Provocative, rebellious, brilliant – these are just a few of the superlatives that describe the creative spirit of Pierre Gauvreau and his considerable contribution to Quebec culture. The youngest child of the equally famous poet Claude Gauvreau, the painter constantly reinvented himself throughout his career, becoming in turn an author, a screenwriter, a television director, and a film producer. While a student at the École des beaux-arts de Montréal in 1941, Gauvreau was discovered by Paul‑Émile Borduas, who was then serving as a jury member for a group exhibition at the Théâtre Gésu. Amazed by the “singular qualities” of Gauvreau’s painting, the jury awarded the young artist with the first prize. In 1943, Gauvreau was invited to exhibit with the Société d’art contemporain, after which he and other artists from this circle of avant-garde painters founded the Automatistes, who would go on to publish the Refus global manifesto in 1948. In the mid-1950s, Gauvreau began to distance himself from the group’s influences to explore a freer, more gestural kind of imagery. He stopped painting in the early 1960s to focus on his work in the emerging medium of television, but returned to it in 1977.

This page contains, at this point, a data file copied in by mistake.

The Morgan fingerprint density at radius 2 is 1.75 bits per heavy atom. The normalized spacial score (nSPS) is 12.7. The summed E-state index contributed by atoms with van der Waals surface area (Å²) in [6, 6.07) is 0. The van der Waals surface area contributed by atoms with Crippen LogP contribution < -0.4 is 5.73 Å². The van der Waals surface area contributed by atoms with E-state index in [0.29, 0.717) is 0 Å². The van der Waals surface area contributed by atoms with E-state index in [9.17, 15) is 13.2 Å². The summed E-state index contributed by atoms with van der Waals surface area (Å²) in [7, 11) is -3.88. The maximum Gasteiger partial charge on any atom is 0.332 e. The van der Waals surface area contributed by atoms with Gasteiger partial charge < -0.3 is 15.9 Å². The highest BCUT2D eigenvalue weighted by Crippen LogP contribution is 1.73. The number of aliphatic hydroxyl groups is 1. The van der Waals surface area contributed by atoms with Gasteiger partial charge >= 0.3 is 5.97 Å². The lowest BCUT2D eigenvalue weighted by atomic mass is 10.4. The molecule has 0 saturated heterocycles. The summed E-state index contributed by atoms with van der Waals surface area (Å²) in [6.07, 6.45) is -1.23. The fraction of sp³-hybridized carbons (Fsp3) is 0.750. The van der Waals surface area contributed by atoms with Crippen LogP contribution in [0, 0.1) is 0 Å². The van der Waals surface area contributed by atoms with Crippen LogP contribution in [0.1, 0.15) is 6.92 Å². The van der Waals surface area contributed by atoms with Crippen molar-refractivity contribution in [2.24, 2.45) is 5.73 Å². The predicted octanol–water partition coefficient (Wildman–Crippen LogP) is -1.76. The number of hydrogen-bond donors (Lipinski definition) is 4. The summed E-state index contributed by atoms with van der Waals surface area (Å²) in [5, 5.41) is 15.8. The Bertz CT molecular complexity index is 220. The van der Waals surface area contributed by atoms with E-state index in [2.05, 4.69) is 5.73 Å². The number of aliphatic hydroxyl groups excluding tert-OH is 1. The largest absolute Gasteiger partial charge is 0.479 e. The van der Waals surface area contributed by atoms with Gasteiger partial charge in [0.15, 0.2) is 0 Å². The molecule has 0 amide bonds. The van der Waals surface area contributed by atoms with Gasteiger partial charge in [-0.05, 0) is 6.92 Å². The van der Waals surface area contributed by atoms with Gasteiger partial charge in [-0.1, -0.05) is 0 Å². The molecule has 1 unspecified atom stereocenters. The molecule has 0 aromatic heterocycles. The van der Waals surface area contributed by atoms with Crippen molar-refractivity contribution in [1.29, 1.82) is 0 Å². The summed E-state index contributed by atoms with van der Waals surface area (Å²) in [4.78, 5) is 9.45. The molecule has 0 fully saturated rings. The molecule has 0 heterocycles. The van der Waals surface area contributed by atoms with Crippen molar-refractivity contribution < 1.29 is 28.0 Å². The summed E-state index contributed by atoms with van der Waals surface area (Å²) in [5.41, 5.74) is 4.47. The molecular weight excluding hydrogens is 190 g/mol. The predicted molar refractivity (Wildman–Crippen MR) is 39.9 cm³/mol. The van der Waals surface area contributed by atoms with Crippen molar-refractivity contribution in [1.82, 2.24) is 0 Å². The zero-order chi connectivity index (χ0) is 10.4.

Parfait aux raisins was created in 1962, at the threshold of the long hiatus that marked a transition in Gauvreau’s career. The spectacular composition is established through a series of fierce yet precise gestures. Glowing, almost-blonde ochres play off sumptuous tones of aubergine, sienna, and burnt umber, while jet-black silhouettes seem to drink from a bay of cloudy cerulean blue. The mystery of this painting unfolds between resistance and abandonment, power and breathlessness, in an exploration of the entire range of painting.
Parfait aux raisins is considered one of Pierre Gauvreau’s most accomplished works.